FM service provider Europa experienced a number of acquisitions over the last four years. Cathy Hayward finds out from deputy chairman Martin Jones how this family business has grown into a multi-million pound success
2 September 2010
There was a time when Martin Jones knew everyone at Europa, the facilities business his father founded in 1971. When he got involved with the organisation in the mid-80s, running it with his sister Pat, it was a family firm with around 28 employees and a turnover of £100k. “It was a relatively small business, but what it did have was a great emphasis on customer service. This is what dad instilled in us as a family and as a business,” says Jones.
With 2,500 staff spread across 250 sites it would be an impossible task for Jones to know every name and face now, but Europa still retains much of the family feel from the early days – many of the staff and clients have remained with the firm for years. Trafalgar Place in Brighton, a 230,000sq ft multi-tenanted property, has had four owners but been serviced by Europa for more than 20 years. And the firm has worked at Newcastle’s Quayside, a one million sq ft site of office, retail, leisure and hotel facilities, since 1995. “Those sites are the backbone of the business, the personality of the business and they’re very influential because they’re such a success story,” he says.
The emphasis on customer service remains Europa’s USP. “Maintaining that personality in a business, that signature you want to put out into the marketplace, is something we’ve really worked on and invested in,” says Jones, now deputy chairman. “The look and the feel of Europa is so important and that’s what differentiates us.”
It was this customer focus that attracted Billy Allan, who had led the MBO at Stiell Facilities in 1996 and took the company into Alfred McAlpine in 2002, to invest in Europa in 2006 through the MBI consortium.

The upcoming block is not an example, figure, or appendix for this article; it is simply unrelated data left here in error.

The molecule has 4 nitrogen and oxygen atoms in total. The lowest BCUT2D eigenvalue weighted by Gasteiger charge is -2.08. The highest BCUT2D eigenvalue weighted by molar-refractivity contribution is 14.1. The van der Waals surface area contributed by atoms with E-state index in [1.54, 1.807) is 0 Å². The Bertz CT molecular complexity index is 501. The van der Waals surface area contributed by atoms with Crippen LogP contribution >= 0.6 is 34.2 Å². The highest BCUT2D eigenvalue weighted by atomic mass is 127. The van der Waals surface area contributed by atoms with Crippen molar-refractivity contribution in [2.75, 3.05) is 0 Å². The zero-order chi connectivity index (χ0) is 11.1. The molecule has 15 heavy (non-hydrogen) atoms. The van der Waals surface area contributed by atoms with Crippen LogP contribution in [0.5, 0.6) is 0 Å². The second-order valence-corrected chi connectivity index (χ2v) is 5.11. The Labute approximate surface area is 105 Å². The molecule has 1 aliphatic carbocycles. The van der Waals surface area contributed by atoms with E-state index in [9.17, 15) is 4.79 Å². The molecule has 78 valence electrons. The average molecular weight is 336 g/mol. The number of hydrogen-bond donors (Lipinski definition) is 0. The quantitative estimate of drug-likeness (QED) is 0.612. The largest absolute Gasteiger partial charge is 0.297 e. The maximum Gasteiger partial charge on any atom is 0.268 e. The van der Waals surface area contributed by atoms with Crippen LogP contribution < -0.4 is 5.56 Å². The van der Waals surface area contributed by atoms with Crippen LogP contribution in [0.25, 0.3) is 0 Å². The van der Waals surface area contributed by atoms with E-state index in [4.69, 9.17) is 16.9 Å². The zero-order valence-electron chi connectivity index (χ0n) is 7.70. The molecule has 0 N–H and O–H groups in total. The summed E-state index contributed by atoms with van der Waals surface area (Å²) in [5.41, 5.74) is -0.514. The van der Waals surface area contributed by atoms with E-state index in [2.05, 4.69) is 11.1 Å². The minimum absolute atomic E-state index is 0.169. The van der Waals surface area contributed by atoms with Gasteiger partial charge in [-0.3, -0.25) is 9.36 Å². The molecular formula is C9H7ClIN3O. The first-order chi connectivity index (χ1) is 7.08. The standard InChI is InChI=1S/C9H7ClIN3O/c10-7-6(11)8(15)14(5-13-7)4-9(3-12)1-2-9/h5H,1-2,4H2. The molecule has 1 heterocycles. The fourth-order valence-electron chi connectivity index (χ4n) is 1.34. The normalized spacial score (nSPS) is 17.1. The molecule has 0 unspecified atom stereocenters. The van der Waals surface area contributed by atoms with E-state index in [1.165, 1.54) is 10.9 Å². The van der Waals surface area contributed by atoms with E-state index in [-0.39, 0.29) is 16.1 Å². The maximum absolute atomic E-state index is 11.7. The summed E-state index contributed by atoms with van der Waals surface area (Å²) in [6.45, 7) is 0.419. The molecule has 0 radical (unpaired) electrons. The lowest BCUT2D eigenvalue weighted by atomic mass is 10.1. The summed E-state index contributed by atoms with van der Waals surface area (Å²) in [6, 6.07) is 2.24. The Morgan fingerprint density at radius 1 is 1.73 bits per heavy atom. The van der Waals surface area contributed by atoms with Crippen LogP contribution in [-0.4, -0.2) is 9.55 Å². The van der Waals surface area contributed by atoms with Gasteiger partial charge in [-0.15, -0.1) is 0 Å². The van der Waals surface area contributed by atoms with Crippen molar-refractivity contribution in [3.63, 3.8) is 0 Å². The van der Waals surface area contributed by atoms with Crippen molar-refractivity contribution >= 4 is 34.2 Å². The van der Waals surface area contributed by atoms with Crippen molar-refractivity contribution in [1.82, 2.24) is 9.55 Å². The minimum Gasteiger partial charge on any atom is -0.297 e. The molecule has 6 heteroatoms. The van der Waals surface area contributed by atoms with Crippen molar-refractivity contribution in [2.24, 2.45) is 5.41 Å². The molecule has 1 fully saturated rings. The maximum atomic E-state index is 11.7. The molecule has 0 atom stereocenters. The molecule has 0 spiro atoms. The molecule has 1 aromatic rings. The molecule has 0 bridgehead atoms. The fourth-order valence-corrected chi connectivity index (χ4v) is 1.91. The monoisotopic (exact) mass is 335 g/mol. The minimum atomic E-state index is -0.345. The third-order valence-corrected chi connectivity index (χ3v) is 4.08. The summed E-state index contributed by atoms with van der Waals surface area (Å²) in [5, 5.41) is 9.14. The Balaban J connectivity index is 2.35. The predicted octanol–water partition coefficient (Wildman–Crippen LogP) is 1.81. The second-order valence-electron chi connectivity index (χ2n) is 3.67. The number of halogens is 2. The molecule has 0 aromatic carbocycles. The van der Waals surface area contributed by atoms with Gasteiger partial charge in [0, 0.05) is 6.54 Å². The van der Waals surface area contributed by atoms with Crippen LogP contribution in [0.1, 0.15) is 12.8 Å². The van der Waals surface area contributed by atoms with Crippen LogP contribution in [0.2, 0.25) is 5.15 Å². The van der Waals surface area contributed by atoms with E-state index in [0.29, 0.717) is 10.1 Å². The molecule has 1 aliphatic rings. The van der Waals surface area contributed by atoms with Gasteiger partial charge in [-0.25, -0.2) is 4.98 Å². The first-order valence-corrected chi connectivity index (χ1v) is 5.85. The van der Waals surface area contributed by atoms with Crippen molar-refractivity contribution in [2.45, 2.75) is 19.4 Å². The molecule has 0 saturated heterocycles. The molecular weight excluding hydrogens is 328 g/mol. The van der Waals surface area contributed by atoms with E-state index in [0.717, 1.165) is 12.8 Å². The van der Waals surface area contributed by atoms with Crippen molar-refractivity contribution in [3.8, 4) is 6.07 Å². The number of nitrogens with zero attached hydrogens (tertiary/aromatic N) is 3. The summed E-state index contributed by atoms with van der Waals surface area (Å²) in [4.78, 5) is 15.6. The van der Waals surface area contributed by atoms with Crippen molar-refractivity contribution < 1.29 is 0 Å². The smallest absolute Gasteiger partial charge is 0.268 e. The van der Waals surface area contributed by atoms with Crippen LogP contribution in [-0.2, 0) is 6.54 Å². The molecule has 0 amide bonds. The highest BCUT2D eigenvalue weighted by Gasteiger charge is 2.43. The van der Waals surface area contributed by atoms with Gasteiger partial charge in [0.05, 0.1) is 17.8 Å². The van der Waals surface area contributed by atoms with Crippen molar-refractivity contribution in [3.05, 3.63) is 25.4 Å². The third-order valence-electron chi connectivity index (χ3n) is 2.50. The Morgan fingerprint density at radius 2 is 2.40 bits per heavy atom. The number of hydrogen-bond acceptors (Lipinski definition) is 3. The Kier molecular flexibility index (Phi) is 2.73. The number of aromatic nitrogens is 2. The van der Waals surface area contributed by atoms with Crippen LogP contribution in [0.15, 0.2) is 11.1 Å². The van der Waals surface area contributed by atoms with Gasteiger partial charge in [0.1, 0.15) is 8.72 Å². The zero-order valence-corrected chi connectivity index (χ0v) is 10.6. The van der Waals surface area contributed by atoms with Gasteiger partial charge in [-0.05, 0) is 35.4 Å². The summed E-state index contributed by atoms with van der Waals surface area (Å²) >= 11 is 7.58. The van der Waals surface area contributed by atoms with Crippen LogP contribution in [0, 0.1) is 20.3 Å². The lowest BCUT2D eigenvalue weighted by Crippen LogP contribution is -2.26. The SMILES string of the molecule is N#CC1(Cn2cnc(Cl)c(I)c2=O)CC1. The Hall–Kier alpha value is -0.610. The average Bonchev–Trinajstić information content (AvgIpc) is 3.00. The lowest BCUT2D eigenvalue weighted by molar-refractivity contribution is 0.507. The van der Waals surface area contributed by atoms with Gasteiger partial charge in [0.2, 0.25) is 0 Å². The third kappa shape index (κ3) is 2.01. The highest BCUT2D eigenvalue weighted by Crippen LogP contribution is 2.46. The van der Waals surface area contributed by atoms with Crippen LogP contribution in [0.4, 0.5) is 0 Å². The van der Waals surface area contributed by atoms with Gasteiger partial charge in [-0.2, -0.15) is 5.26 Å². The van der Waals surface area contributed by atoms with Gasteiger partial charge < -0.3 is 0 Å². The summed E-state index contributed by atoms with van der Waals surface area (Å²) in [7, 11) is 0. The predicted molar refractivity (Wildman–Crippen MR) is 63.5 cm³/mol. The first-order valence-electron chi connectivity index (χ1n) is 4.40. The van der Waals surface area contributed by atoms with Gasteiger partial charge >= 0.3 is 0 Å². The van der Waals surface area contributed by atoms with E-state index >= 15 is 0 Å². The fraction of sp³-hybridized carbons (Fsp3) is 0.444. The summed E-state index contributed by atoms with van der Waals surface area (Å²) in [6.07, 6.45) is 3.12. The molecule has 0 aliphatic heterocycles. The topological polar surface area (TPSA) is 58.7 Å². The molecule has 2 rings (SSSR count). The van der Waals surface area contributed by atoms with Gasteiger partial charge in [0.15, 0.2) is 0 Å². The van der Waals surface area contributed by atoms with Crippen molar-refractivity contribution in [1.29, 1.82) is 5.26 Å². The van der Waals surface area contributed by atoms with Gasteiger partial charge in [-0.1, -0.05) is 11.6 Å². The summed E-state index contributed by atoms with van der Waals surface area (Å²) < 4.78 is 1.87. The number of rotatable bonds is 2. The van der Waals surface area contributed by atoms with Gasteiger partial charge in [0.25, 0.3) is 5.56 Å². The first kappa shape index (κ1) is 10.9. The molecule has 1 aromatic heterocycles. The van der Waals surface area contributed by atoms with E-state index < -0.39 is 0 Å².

The move heralded a new era for the firm, enabling it to completely restructure and bring in new talent, including the current CEO Greig Brown, who had previously worked at Steill and Alfred McAlpine with Bill Loch and Allan. “I was attracted to the business because of its ethos of customer service,” he says. “At the time there was lots of consolidation, which created a fantastic gap in the marketplace for a business that could create a strong story about customer service, a special culture with really good people. That’s what we did.”
Europa also set about transforming itself from a business with a strong reputation in soft services (it was originally a cleaning company) to manage more complex contracts and offer more services to clients. This was achieved partly through acquisition – in early 2008 it picked up United Utilities FM (UUFM) that operates in the utilities sector. This was followed in May 2009 by workspace solutions business Eastlake Work Group which pushed Europa’s annual turnover to nearly £100m and saw the creation of a new business called Europa Workplace Solutions.
In January this year it acquired key contracts and assets of Operon after it went into administration enabling it to push its public sector business as Operon had clients in local government, higher education and the health sector. And in May Europa bought planned, preventative and emergency maintenance firm Nationwide Building Services Group. Increasing the technical services offering was a key milestone, says Brown. “Now we have a strong product set, where customers can select hard, soft, bundled, or management. It’s important to keep that flexibility we’re not trying to force a one size fits all model on the marketplace.”